The petroleum industry bill is seen as a driving force for a turnaround for Nigeria’s oil earnings.
The House of Representatives has commenced debates on the new Petroleum Industry Bill, PIB, the ambitious legislation that promises broad reforms for the nation’s oil and gas sector.
The highly anticipated PIB 2012, which comes with more specifics than its failed 2009 version, is seen as a driving force for a turnaround for Nigeria’s oil earnings.
“Investment in the oil and gas sector has dwindled and our crude reserves are shrinking as most investors are awaiting the enactment of this very important legislation that has the potency to affect our quest to become one of the top 20 largest economies by the year 2020,” House Leader, Mulikat Akande-Adeola, said on Wednesday as the bill came up for consideration.
Overall, the proposal targets opening the sector for more investments, promoting indigenous participation, and increased earnings from oil companies while ensuring investors’ interests are protected.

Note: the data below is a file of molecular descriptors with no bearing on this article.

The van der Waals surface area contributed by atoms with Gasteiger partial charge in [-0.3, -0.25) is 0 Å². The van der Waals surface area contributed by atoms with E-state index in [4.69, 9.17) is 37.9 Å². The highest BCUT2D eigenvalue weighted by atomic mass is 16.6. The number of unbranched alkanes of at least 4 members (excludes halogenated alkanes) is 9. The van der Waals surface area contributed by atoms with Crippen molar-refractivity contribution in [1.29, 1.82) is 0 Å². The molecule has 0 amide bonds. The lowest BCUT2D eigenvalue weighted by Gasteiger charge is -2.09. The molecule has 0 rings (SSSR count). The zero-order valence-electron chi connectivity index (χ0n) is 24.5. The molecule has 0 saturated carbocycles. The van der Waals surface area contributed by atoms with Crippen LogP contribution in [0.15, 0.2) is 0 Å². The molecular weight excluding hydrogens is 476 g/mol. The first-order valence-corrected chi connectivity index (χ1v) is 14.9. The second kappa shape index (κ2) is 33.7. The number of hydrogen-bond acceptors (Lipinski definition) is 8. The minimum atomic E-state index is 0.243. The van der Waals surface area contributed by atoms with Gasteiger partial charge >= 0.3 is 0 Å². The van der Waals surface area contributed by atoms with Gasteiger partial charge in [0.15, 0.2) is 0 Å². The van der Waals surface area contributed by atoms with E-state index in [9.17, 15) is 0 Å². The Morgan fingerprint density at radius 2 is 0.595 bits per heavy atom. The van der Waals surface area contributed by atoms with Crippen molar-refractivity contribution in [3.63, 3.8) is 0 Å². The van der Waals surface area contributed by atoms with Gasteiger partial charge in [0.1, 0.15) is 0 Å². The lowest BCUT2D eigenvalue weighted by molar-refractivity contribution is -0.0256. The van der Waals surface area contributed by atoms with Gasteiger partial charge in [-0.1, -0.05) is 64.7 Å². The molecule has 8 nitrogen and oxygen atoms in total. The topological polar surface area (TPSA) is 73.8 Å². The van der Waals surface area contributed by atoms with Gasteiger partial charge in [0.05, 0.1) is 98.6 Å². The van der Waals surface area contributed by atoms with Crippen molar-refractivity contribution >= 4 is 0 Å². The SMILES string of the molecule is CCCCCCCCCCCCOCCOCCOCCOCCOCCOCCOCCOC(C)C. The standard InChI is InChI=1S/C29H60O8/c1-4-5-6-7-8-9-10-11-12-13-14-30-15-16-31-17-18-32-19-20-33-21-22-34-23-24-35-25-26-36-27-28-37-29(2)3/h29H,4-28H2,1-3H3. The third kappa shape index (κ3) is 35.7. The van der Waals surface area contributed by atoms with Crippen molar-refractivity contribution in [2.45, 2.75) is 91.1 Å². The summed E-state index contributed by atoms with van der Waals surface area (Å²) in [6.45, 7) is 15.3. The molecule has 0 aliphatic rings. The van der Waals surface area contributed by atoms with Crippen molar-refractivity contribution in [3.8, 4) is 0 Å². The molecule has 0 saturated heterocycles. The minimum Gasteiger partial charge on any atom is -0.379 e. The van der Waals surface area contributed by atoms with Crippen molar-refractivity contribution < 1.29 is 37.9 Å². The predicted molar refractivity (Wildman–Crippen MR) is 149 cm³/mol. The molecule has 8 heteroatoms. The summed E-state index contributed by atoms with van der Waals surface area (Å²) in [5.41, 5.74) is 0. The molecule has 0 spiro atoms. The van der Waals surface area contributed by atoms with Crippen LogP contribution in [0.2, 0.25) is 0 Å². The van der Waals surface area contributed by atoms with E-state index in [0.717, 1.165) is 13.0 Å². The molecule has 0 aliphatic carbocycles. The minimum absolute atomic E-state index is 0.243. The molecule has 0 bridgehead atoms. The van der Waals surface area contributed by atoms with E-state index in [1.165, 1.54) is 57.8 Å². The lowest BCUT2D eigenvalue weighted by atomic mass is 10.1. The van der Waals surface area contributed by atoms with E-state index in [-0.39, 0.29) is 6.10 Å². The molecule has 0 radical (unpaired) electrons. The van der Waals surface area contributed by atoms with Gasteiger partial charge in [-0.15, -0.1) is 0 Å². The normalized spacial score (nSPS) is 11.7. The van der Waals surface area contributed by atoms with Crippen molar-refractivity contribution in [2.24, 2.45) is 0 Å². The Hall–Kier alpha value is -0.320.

The bill encapsulates 16 previous laws that administered the sector for more than half a century.
Some of its most critical reforms will include the unbundling of the Nigerian National Petroleum Corporation into smaller organizations while the government will have greater control of acreages-exploration areas.
It will also finally outlaw gas flaring with commensurate fines paid as the money equivalent of the flared gas.
The bill, initiated by the Obasanjo administration, but submitted to the National Assembly by former president, Umaru Yar’Adua, has endured prolonged legislative process.
Attempts to push the bill through at the twilight of the former National Assembly session in 2010 stirred intense ethno-partisan conflict with lawmakers support or otherwise for its provisions predicated on ethnic lines.
Lawmakers expressed support for the bill as it came for a second reading on Wednesday.
Legislators however remain divided on several key areas of the bill such as the recommendation for a new fund for oil producing communities.
A public hearing and the final reading is expected to be fiercely contested between many interests including oil majors who remain opposed to some provisions of the bill.
Full debates are expected to last days.